GREAT FALLS (AP) – A state agency has ruled that a Hutterite colony can irrigate from the Marias River in years to come without regard for the biological needs of fish in the river.
The river’s water should be allocated at levels set by water-use law, not based on the biological needs of fish, the Department of Natural Resources and Conservation decided.
The decision, issued last week by Jack Stults, administrator of DNRC’s Water Rights Division, granted a water-use permit to the Sunny Brook Hutterite Colony to irrigate 957 acres of alfalfa and barley that it will develop in four or five years.
The Department of Fish, Wildlife and Parks had requested the colony not be given the water unless flows adequately protected fish habitat and were 71.5 cubic feet per second (cfs) more than what is reserved for the wildlife department under state water laws. With current flows at about 360 cfs because of the dry spring, the water for the colony would not have been available this year.
“We were limited by a reservation process and statute,” said Rebecca Dockter-Engstrom, a FWP attorney. “We realize that amount is our legal right, but that legal right couldn’t take into account the biological studies we have available to us.”
The DNRC also decided that a bill passed by the 2001 Legislature altering the state’s environmental protection act confirms that long-standing laws about water allocation take precedence over environmental assessments based on the Montana Environmental Policy Act.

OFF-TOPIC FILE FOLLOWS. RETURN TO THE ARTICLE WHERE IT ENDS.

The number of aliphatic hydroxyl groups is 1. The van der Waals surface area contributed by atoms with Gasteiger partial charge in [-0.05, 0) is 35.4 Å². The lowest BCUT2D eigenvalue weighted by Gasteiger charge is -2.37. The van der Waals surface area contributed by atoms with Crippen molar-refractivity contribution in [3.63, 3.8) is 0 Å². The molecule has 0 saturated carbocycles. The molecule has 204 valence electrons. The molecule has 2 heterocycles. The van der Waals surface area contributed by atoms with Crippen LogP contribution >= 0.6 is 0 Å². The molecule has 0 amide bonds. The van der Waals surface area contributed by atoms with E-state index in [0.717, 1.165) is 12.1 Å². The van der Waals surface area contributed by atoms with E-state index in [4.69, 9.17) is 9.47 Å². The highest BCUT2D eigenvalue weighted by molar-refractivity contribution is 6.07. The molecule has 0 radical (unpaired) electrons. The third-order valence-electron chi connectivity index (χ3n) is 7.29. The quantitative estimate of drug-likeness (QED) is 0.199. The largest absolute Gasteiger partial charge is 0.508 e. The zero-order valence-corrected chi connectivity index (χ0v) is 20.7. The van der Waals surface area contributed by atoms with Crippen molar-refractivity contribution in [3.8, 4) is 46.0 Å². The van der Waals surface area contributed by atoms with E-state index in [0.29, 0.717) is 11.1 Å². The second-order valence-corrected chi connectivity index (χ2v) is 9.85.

“I’m quite relieved,” said Dave Schmidt, a senior water rights specialist for Water Rights Solutions Inc. of Helena, who testified on behalf of the colony. “Basically, the doctrine remains intact.”
A hearings officer had recommended granting the irrigation permit to the colony in March. However, the colony wouldn’t have been able to use the water because of conditions, mostly the result of the Montana Environmental Protection Act, that increased the necessary minimum water flows.
Greg Duncan, an attorney representing the colony, argued that the March decision gave the FWP an illegal water right and took advantage of environmental protection laws.
“This case clarifies the rules and statutes,” Duncan said. “One agency can’t get in there and tie up a system.”
Dockter-Engstrom said the gap between the legal reservation and biological need has existed for some time. The decision doesn’t necessarily erode MEPA’s effectiveness, and a District Court appeal isn’t likely.
Bill Gardner, FWP fisheries biologist, said he is disappointed in the decision. The consequences will be subtle, he said. Higher flows are needed for smaller fish to mature. For example, there wouldn’t necessarily be a fish kill, but in the long run, perhaps fewer fish.
The Fish, Wildlife and Parks Department can reserve half of the river’s mean annual flow, 488.5 cubic feet a second. But relying on an environmental review, the March decision set a condition that flows would have to be 560 cfs before the colony could pump the 16 cfs it wanted. The 560 cfs was set at the recommendation of fisheries biologists who said the 30 species of fish in the river need the higher flows.